Dear Young Farmer

by James Banahan

by James Banahan

Remember the Dodge commercial from a few years ago with the tag line “so God made a farmer”? It stuck a chord with most of us I believe. Last week, I read an open letter by a Minnesota farmer that struck a similar chord with me, particularly as a “millennial” in this industry.  It hit close to home and echoes and addresses many things I’m hearing the country from young and old producers alike.  The letter as a whole is excellent and you can read it in its entirety HERE.  Below are a few excepts that were particularly relevant to the discussions we’ve been having and a few personal notes on what it means for us here and now.

“Know your cost of production. This is nothing new to you. But now, more than ever, it’s important to really understand what it costs you to produce that bushel of corn or soybeans… 

Face the reality that you will not be making the same profits you have in the past few years. This doesn’t mean you will never make these profits again, it just means it won’t happen for a while.  

You may need to do some things differently. Find ways to become more efficient. In the end, it’s times like these that will make you a better farmer.”

This is really the discussion that we have been having for the last year.   We have to get better at producing bushels effectively.  Our RD series and your FSA have been dedicated to bringing you new (and good) products and ideas, but a fixation on cost has hindered buy-in on some of the best products and ideas like growth promoters and nitrogen stabilizers.  I’ll give you that cost is important, but I think that we’re yet to fully wrap our heads around what a fixation on cost can cost us.  As the letter says, “it’s important to really understand what it costs you to produce” but also “you may need to do some things differently.  Find ways to become more efficient.”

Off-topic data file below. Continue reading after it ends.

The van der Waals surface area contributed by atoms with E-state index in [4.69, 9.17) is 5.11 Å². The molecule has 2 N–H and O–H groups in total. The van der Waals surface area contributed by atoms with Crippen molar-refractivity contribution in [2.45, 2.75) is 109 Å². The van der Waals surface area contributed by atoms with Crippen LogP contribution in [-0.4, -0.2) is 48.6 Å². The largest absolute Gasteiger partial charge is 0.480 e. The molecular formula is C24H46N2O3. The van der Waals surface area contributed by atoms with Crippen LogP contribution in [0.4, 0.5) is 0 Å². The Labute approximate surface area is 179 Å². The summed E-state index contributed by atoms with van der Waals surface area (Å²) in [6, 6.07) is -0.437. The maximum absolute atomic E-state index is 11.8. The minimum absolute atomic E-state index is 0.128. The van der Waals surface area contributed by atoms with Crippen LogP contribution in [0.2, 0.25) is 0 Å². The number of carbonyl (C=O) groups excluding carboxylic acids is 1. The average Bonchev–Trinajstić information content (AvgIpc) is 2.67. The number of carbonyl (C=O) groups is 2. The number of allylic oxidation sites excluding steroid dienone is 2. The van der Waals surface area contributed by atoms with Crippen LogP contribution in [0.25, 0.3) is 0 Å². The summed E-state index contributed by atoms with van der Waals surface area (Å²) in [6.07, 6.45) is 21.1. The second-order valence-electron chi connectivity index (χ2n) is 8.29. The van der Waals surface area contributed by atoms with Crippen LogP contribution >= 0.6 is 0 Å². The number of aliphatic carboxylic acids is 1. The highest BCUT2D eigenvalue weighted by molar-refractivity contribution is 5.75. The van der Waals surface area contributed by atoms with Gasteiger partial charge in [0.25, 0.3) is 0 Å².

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“Keep open communication with your lender and suppliers. Never stop building those relationships.”

This is a key for all of us.  If you are uneasy with some of the ideas that we are bringing to the farm, challenge us on it, please!  But also, listen to what we have to say with open ears instead of a closed check book.  Be honest with your FSA if you are only going to spend X amount of dollars this year, then let us help you decide how to spend those dollars in a way that offer the best chance at return.

“Sign up for a marketing class or financial workshop. Educating yourself will benefit you now and in the future. Again, this will make you a better farmer.”

Part of what CVA does every day is try to figure out ways to help make you more profitable.  If there is something that you know you need help with or need better understanding of how to do something yourself, let us know!  This is your company—use every resource that you can.

“Be patient and have trust. You will get through this. In five years, farming will be different than it is today. You may need to make some tough decisions, but in the end, you and your farming business will be better because of it. Take some time for yourself and your family. And always remember what is really important in your life, which is your faith, friends and family.”

I just really like this part.  We all got into agriculture because it was fun.  Is it going to be tough?  Most likely.  Can it still be fun? Undoubtedly.  But only if we make it that way.